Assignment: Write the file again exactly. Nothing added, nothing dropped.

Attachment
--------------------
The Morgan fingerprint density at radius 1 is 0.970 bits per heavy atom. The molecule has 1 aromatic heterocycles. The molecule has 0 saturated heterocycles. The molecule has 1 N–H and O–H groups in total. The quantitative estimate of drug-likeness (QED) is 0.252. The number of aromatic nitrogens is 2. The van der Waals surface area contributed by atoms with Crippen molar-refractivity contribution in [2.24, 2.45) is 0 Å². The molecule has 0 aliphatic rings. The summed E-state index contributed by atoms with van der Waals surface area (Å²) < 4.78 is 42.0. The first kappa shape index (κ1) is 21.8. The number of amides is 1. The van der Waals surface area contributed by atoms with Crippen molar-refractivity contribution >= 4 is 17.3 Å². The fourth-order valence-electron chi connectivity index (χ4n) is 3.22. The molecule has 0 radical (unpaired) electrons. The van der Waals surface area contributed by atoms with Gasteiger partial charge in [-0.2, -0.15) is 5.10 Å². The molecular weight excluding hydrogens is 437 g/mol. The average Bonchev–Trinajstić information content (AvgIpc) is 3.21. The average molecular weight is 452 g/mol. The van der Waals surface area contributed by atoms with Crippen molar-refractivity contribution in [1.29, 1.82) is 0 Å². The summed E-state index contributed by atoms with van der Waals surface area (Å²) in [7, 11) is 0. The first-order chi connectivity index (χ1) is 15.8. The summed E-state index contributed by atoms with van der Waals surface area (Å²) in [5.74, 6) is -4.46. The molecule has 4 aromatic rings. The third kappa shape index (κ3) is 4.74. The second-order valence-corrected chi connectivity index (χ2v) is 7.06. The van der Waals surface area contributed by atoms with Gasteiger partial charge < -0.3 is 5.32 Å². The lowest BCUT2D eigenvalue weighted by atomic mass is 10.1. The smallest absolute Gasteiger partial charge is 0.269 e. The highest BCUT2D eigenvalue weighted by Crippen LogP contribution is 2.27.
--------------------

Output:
The Morgan fingerprint density at radius 1 is 0.970 bits per heavy atom. The molecule has 1 aromatic heterocycles. The molecule has 0 saturated heterocycles. The molecule has 1 N–H and O–H groups in total. The quantitative estimate of drug-likeness (QED) is 0.252. The number of aromatic nitrogens is 2. The van der Waals surface area contributed by atoms with Crippen molar-refractivity contribution in [2.24, 2.45) is 0 Å². The molecule has 0 aliphatic rings. The summed E-state index contributed by atoms with van der Waals surface area (Å²) < 4.78 is 42.0. The first kappa shape index (κ1) is 21.8. The number of amides is 1. The van der Waals surface area contributed by atoms with Crippen molar-refractivity contribution >= 4 is 17.3 Å². The fourth-order valence-electron chi connectivity index (χ4n) is 3.22. The molecule has 0 radical (unpaired) electrons. The van der Waals surface area contributed by atoms with Gasteiger partial charge in [-0.2, -0.15) is 5.10 Å². The molecular weight excluding hydrogens is 437 g/mol. The average Bonchev–Trinajstić information content (AvgIpc) is 3.21. The average molecular weight is 452 g/mol. The van der Waals surface area contributed by atoms with Crippen molar-refractivity contribution in [1.29, 1.82) is 0 Å². The summed E-state index contributed by atoms with van der Waals surface area (Å²) in [7, 11) is 0. The first-order chi connectivity index (χ1) is 15.8. The summed E-state index contributed by atoms with van der Waals surface area (Å²) in [5.74, 6) is -4.46. The molecule has 4 aromatic rings. The third kappa shape index (κ3) is 4.74. The second-order valence-corrected chi connectivity index (χ2v) is 7.06. The van der Waals surface area contributed by atoms with Gasteiger partial charge < -0.3 is 5.32 Å². The lowest BCUT2D eigenvalue weighted by atomic mass is 10.1. The smallest absolute Gasteiger partial charge is 0.269 e. The highest BCUT2D eigenvalue weighted by Crippen LogP contribution is 2.27.